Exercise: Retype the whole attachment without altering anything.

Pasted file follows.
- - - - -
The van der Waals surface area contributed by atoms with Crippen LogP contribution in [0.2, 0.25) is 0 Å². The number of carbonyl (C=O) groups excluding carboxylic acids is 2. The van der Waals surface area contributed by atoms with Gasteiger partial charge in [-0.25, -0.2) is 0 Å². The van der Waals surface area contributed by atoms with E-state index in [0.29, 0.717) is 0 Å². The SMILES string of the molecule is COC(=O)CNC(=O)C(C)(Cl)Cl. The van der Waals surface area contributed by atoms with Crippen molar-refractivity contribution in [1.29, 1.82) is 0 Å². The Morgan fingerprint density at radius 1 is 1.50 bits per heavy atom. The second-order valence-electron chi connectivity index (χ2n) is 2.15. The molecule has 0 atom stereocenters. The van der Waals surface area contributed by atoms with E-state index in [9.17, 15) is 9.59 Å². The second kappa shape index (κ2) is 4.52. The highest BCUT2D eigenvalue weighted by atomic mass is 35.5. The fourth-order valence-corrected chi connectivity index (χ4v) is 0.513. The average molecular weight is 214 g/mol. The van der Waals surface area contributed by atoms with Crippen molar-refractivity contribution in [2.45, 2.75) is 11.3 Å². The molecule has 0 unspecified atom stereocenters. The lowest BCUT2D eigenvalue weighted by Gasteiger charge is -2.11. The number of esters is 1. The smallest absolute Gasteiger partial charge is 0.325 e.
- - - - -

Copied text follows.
The van der Waals surface area contributed by atoms with Crippen LogP contribution in [0.2, 0.25) is 0 Å². The number of carbonyl (C=O) groups excluding carboxylic acids is 2. The van der Waals surface area contributed by atoms with Gasteiger partial charge in [-0.25, -0.2) is 0 Å². The van der Waals surface area contributed by atoms with E-state index in [0.29, 0.717) is 0 Å². The SMILES string of the molecule is COC(=O)CNC(=O)C(C)(Cl)Cl. The van der Waals surface area contributed by atoms with Crippen molar-refractivity contribution in [1.29, 1.82) is 0 Å². The Morgan fingerprint density at radius 1 is 1.50 bits per heavy atom. The second-order valence-electron chi connectivity index (χ2n) is 2.15. The molecule has 0 atom stereocenters. The van der Waals surface area contributed by atoms with E-state index in [9.17, 15) is 9.59 Å². The second kappa shape index (κ2) is 4.52. The highest BCUT2D eigenvalue weighted by atomic mass is 35.5. The fourth-order valence-corrected chi connectivity index (χ4v) is 0.513. The average molecular weight is 214 g/mol. The van der Waals surface area contributed by atoms with Crippen molar-refractivity contribution in [2.45, 2.75) is 11.3 Å². The molecule has 0 unspecified atom stereocenters. The lowest BCUT2D eigenvalue weighted by Gasteiger charge is -2.11. The number of esters is 1. The smallest absolute Gasteiger partial charge is 0.325 e.